Champions for Christ

March 10, 2012

As Liberty celebrates 40 years of Christian Commitment, students, faculty, staff and longtime supporters of the university continue to make their mark as Champions for Christ. Below are excerpts of stories from around campus.

Accelerating the Completion of the Great Commission

RwandaLiberty University’s Center for Global Engagement plans to do everything they can “to reach the world in this generation” and especially so through an innovative and newly revised curriculum that will be launching this year.

The Global Studies degree program, which was previously deemed Intercultural Studies, will now provide special training to students who intend on living as Christians in different cultures while also maintaining a secular occupation.

The program, which will encourage a double major or minor in an “occupational skill” (such as business, education, teaching English as a second language or nursing) will equip Liberty University alumni to live and work in the heart of the world’s least reached places.

Like the Apostle Paul, who often made tents for a living, these Liberty graduates will be able to go to places and reach people who have been typically inaccessible to traditional missionaries, and do it without being tethered to financial supporters in their home country.

Student’s recovery from near-fatal car wreck empowers her ministry

Jennifer Barrick

Jennifer Barrick speaks at a Bible study at Thomas Road Baptist Church with her mother, Linda, while being filmed for the Joni and Friends TV show.

Jennifer Barrick, a 20-year-old Women’s Ministry major, has had the opportunity to share her testimony of God’s grace in her life at Liberty and around the country.

After surviving a near-fatal car wreck on Nov. 5, 2006 in which Jennifer and her parents, Andy and Linda, and younger brother Josh were hit head-on from a drunk driver going 80 miles per hour a mile from their home, Jen’s life drastically changed. Not expecting to live through the night, she was in a coma for five weeks.

Jennifer, 15 years old when the wreck occurred, suffered brain damage, but her spiritual side was not affected at all.

While for a time she couldn’t even understand what a shoe or toothbrush was used for, she could recite all the Bible verses she ever learned and sing her favorite praise songs.

Through a long and continuing recovery process, Jen’s memory is improving daily and she is becoming more independent, though she still struggles with impaired vision.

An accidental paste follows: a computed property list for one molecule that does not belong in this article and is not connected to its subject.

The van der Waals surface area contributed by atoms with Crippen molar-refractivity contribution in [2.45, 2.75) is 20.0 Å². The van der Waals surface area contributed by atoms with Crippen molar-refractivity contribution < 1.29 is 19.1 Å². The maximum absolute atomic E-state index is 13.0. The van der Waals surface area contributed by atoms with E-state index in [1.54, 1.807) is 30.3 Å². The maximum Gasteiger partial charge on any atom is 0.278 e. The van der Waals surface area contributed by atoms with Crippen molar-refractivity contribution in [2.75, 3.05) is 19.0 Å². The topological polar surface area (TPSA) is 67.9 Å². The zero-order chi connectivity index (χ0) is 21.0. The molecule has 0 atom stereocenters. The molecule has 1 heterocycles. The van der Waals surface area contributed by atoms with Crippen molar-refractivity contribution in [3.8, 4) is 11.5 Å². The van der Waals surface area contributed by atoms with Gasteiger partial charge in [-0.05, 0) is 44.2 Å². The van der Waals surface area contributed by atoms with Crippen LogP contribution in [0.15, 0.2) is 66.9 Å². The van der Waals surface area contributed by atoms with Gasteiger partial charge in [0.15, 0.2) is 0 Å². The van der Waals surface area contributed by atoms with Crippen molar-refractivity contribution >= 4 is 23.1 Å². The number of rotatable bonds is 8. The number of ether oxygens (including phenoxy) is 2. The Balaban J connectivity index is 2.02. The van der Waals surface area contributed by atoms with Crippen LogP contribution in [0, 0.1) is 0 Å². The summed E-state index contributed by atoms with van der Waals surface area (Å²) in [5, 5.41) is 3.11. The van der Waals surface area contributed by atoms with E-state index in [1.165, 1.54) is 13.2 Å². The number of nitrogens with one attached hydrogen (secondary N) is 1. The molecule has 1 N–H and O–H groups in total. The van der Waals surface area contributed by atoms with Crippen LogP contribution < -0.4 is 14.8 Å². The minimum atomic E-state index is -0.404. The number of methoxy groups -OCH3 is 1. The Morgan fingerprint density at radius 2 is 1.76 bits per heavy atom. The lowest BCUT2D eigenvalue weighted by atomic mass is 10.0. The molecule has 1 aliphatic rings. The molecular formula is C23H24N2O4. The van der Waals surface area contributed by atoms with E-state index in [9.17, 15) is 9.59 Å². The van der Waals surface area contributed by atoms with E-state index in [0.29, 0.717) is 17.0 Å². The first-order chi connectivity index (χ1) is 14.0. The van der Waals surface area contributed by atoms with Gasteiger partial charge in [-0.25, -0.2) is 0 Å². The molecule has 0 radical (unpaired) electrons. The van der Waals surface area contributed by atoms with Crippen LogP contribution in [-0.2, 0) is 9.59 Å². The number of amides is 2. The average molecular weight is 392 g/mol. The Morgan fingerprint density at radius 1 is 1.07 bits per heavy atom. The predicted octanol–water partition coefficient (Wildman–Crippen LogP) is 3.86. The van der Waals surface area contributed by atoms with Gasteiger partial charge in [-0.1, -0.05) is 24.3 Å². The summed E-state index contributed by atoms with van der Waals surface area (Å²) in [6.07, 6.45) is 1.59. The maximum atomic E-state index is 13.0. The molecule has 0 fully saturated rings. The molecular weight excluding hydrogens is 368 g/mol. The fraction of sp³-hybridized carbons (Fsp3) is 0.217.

Being a student at Liberty University has helped her in the healing process.

Linda Barrick co-wrote the book “Miracle for Jen,” which details their family’s story. It will be released this March.

Caring for Students with Disabilities

Kara Wheeler is pictured with her father in December 2011.

Kara Wheeler is pictured with her father in December 2011.

Dr. David Wheeler, an evangelism professor, shares his own testimony of raising a daughter with disabilities who is now a bright and thriving student at Liberty. To promote further understanding in his classroom, he uses some practical interactive demonstrations to help his students identify with the disabled community.

Heart for Haiti

Wallace and Eleanor Turnbull meet with Haitian students in the International Student Center.

Wallace and Eleanor Turnbull meet with Haitian students in the International Student Center.

Sixty and counting. That’s the number of years Wallace and Eleanor Turnbull have served the Lord as missionaries in Haiti, making a huge impact on what has traditionally been called the poorest country in the Americas. We can say “and counting” because now, as residents of Lynchburg, Va., the Turnbulls’ work continues in the lives of Haitian students at Liberty University.

Through financial assistance and support from the Turnbulls, more than 13 Haitian students have studied at Liberty in all different majors, with seven currently enrolled, all promising to return to their homeland armed with the career skills and Christian values so desperately needed there.

“With the way the world has painted Haiti – economically, intellectually and socially and morally – we believe the inside of Haiti has a different look and a different possibility,” said Eleanor Turnbull. “That is what we would like for these young people who are here at Liberty – [to take] the message and the actions of Liberty University to become a bold expression out in Haiti … They’re not going to accept it [the world’s view of their country] and speak out and work out against it.”

Rooting for the Flames comes easy for Liberty ‘greeter’

Terry Falwell is the community liaison at the Visitor’s Center and one of the Flames’ biggest fans.

Terry Falwell is the community liaison at the Visitor’s Center and one of the Flames’ biggest fans.

If you call Terry Falwell on the phone, the first thing you will probably hear on the other end is, “You going to the game?” Falwell, second cousin of Liberty Chancellor Jerry Falwell, Jr., is the community liaison for the Visitors Center at Liberty University, and has only missed one Liberty home football game since the program’s inception.

Terry Falwell credits his father’s first cousin and Liberty founder, Jerry Falwell, Sr. for his love of sports, recalling him often coming over to help him practice baseball.

I grew up with Jerry Senior. He had a vision for Liberty sports and used to really talk about it so much and what they were planning on doing. I believed in what he was saying, and I never missed but one football game at home. … The day Jerry Falwell died, he also had never missed but one. So, he was dedicated.”

Keeping Dr. Falwell’s love of sports and support of the Flames going strong, Terry Falwell raised his children to make Flames sports a family event. He and his wife, Barbara, have four children, ranging in age from 13 to 36, and four grandchildren.

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